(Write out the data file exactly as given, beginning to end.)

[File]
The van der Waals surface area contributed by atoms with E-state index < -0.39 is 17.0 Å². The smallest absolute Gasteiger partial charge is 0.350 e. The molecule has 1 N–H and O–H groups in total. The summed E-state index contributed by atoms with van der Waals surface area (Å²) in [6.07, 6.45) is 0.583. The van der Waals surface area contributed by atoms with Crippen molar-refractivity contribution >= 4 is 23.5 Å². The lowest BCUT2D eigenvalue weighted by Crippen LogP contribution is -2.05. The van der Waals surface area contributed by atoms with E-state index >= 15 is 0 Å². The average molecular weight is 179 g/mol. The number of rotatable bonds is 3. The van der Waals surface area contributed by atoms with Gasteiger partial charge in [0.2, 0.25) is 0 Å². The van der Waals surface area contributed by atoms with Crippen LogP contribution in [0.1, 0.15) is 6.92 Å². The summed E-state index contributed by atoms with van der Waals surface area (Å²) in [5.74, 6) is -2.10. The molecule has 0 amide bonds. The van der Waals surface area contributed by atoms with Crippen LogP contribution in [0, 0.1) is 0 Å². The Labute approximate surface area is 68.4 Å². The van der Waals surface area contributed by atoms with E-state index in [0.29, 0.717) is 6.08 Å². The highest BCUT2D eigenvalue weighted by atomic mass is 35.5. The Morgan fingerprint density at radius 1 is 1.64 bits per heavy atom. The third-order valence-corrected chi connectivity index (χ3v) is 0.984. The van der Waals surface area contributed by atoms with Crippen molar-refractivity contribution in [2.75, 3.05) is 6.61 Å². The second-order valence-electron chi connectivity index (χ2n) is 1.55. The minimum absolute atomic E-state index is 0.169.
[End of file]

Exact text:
The van der Waals surface area contributed by atoms with E-state index < -0.39 is 17.0 Å². The smallest absolute Gasteiger partial charge is 0.350 e. The molecule has 1 N–H and O–H groups in total. The summed E-state index contributed by atoms with van der Waals surface area (Å²) in [6.07, 6.45) is 0.583. The van der Waals surface area contributed by atoms with Crippen molar-refractivity contribution >= 4 is 23.5 Å². The lowest BCUT2D eigenvalue weighted by Crippen LogP contribution is -2.05. The van der Waals surface area contributed by atoms with E-state index >= 15 is 0 Å². The average molecular weight is 179 g/mol. The number of rotatable bonds is 3. The van der Waals surface area contributed by atoms with Gasteiger partial charge in [0.2, 0.25) is 0 Å². The van der Waals surface area contributed by atoms with Crippen LogP contribution in [0.1, 0.15) is 6.92 Å². The summed E-state index contributed by atoms with van der Waals surface area (Å²) in [5.74, 6) is -2.10. The molecule has 0 amide bonds. The van der Waals surface area contributed by atoms with Crippen LogP contribution in [0, 0.1) is 0 Å². The Labute approximate surface area is 68.4 Å². The van der Waals surface area contributed by atoms with E-state index in [0.29, 0.717) is 6.08 Å². The highest BCUT2D eigenvalue weighted by atomic mass is 35.5. The Morgan fingerprint density at radius 1 is 1.64 bits per heavy atom. The third-order valence-corrected chi connectivity index (χ3v) is 0.984. The van der Waals surface area contributed by atoms with Crippen molar-refractivity contribution in [2.75, 3.05) is 6.61 Å². The second-order valence-electron chi connectivity index (χ2n) is 1.55. The minimum absolute atomic E-state index is 0.169.